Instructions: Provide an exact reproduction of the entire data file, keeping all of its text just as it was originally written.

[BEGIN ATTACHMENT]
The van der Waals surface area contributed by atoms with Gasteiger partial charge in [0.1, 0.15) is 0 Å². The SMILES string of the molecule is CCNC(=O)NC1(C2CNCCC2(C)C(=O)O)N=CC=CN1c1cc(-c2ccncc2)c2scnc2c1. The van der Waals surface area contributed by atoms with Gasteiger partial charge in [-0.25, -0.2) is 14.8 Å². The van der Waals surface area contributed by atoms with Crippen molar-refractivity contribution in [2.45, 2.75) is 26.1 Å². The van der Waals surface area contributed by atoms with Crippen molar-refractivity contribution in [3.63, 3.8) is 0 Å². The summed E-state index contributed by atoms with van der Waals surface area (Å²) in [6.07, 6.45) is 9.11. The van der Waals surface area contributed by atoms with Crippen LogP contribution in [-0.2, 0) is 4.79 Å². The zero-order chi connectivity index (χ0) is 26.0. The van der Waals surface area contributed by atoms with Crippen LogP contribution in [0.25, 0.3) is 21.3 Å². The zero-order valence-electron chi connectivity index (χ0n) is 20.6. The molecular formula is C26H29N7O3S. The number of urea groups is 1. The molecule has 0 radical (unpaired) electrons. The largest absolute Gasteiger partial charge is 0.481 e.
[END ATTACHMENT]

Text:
The van der Waals surface area contributed by atoms with Gasteiger partial charge in [0.1, 0.15) is 0 Å². The SMILES string of the molecule is CCNC(=O)NC1(C2CNCCC2(C)C(=O)O)N=CC=CN1c1cc(-c2ccncc2)c2scnc2c1. The van der Waals surface area contributed by atoms with Gasteiger partial charge in [-0.25, -0.2) is 14.8 Å². The van der Waals surface area contributed by atoms with Crippen molar-refractivity contribution in [2.45, 2.75) is 26.1 Å². The van der Waals surface area contributed by atoms with Crippen molar-refractivity contribution in [3.63, 3.8) is 0 Å². The summed E-state index contributed by atoms with van der Waals surface area (Å²) in [6.07, 6.45) is 9.11. The van der Waals surface area contributed by atoms with Crippen LogP contribution in [-0.2, 0) is 4.79 Å². The zero-order chi connectivity index (χ0) is 26.0. The van der Waals surface area contributed by atoms with Crippen LogP contribution in [0.25, 0.3) is 21.3 Å². The zero-order valence-electron chi connectivity index (χ0n) is 20.6. The molecular formula is C26H29N7O3S. The number of urea groups is 1. The molecule has 0 radical (unpaired) electrons. The largest absolute Gasteiger partial charge is 0.481 e.